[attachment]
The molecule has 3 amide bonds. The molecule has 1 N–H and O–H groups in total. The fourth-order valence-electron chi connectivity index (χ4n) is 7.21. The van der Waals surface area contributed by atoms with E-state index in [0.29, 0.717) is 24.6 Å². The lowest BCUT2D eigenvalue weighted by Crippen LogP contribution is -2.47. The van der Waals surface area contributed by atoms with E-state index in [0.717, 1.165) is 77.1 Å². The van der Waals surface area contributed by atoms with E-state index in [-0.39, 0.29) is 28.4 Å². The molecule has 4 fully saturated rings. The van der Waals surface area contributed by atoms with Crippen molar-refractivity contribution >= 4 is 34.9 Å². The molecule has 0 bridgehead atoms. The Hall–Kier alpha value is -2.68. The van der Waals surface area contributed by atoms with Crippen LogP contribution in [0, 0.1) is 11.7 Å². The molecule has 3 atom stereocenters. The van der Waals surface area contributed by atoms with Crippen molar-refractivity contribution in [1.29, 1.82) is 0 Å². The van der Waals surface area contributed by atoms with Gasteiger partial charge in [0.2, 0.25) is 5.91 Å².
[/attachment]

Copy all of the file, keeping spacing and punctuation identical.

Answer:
The molecule has 3 amide bonds. The molecule has 1 N–H and O–H groups in total. The fourth-order valence-electron chi connectivity index (χ4n) is 7.21. The van der Waals surface area contributed by atoms with E-state index in [0.29, 0.717) is 24.6 Å². The lowest BCUT2D eigenvalue weighted by Crippen LogP contribution is -2.47. The van der Waals surface area contributed by atoms with E-state index in [0.717, 1.165) is 77.1 Å². The van der Waals surface area contributed by atoms with E-state index in [-0.39, 0.29) is 28.4 Å². The molecule has 4 fully saturated rings. The van der Waals surface area contributed by atoms with Crippen molar-refractivity contribution >= 4 is 34.9 Å². The molecule has 0 bridgehead atoms. The Hall–Kier alpha value is -2.68. The van der Waals surface area contributed by atoms with Crippen LogP contribution in [0, 0.1) is 11.7 Å². The molecule has 3 atom stereocenters. The van der Waals surface area contributed by atoms with Crippen molar-refractivity contribution in [1.29, 1.82) is 0 Å². The van der Waals surface area contributed by atoms with Gasteiger partial charge in [0.2, 0.25) is 5.91 Å².